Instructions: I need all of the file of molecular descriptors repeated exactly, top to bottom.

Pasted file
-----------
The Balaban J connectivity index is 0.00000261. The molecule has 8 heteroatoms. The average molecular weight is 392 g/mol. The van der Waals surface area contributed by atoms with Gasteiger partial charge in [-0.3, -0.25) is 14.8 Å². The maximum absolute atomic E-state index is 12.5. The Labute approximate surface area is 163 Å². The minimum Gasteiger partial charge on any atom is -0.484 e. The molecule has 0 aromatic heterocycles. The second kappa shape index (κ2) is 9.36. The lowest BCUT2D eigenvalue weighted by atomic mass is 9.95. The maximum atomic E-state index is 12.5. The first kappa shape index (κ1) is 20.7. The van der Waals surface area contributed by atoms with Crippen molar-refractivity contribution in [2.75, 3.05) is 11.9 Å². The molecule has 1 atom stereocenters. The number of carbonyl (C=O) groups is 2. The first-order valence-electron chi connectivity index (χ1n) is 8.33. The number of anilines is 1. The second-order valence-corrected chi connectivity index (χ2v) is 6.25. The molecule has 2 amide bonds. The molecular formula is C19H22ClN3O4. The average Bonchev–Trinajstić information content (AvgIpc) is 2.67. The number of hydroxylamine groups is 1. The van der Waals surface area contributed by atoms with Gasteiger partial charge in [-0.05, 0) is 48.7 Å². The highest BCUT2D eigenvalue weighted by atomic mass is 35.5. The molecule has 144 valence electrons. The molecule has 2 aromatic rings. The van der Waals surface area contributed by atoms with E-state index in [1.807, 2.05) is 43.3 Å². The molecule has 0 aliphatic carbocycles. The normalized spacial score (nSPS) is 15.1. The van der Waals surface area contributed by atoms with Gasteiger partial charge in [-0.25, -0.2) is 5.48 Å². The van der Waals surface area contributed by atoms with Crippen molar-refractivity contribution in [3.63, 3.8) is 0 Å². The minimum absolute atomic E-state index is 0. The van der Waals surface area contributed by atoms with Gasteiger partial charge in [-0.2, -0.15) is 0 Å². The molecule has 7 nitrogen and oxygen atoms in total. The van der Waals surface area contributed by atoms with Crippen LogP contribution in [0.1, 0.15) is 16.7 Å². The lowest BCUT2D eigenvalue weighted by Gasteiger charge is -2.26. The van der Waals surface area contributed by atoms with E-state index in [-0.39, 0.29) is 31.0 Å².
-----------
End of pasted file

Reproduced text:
The Balaban J connectivity index is 0.00000261. The molecule has 8 heteroatoms. The average molecular weight is 392 g/mol. The van der Waals surface area contributed by atoms with Gasteiger partial charge in [-0.3, -0.25) is 14.8 Å². The maximum absolute atomic E-state index is 12.5. The Labute approximate surface area is 163 Å². The minimum Gasteiger partial charge on any atom is -0.484 e. The molecule has 0 aromatic heterocycles. The second kappa shape index (κ2) is 9.36. The lowest BCUT2D eigenvalue weighted by atomic mass is 9.95. The maximum atomic E-state index is 12.5. The first kappa shape index (κ1) is 20.7. The van der Waals surface area contributed by atoms with Crippen molar-refractivity contribution in [2.75, 3.05) is 11.9 Å². The molecule has 1 atom stereocenters. The number of carbonyl (C=O) groups is 2. The first-order valence-electron chi connectivity index (χ1n) is 8.33. The number of anilines is 1. The second-order valence-corrected chi connectivity index (χ2v) is 6.25. The molecule has 2 amide bonds. The molecular formula is C19H22ClN3O4. The average Bonchev–Trinajstić information content (AvgIpc) is 2.67. The number of hydroxylamine groups is 1. The van der Waals surface area contributed by atoms with Gasteiger partial charge in [-0.05, 0) is 48.7 Å². The highest BCUT2D eigenvalue weighted by atomic mass is 35.5. The molecule has 144 valence electrons. The molecule has 2 aromatic rings. The van der Waals surface area contributed by atoms with E-state index in [1.807, 2.05) is 43.3 Å². The molecule has 0 aliphatic carbocycles. The normalized spacial score (nSPS) is 15.1. The van der Waals surface area contributed by atoms with Gasteiger partial charge in [-0.25, -0.2) is 5.48 Å². The van der Waals surface area contributed by atoms with Crippen molar-refractivity contribution in [3.63, 3.8) is 0 Å². The minimum absolute atomic E-state index is 0. The van der Waals surface area contributed by atoms with Gasteiger partial charge in [-0.2, -0.15) is 0 Å². The molecule has 7 nitrogen and oxygen atoms in total. The van der Waals surface area contributed by atoms with Crippen LogP contribution in [0.1, 0.15) is 16.7 Å². The lowest BCUT2D eigenvalue weighted by Gasteiger charge is -2.26. The van der Waals surface area contributed by atoms with E-state index in [-0.39, 0.29) is 31.0 Å².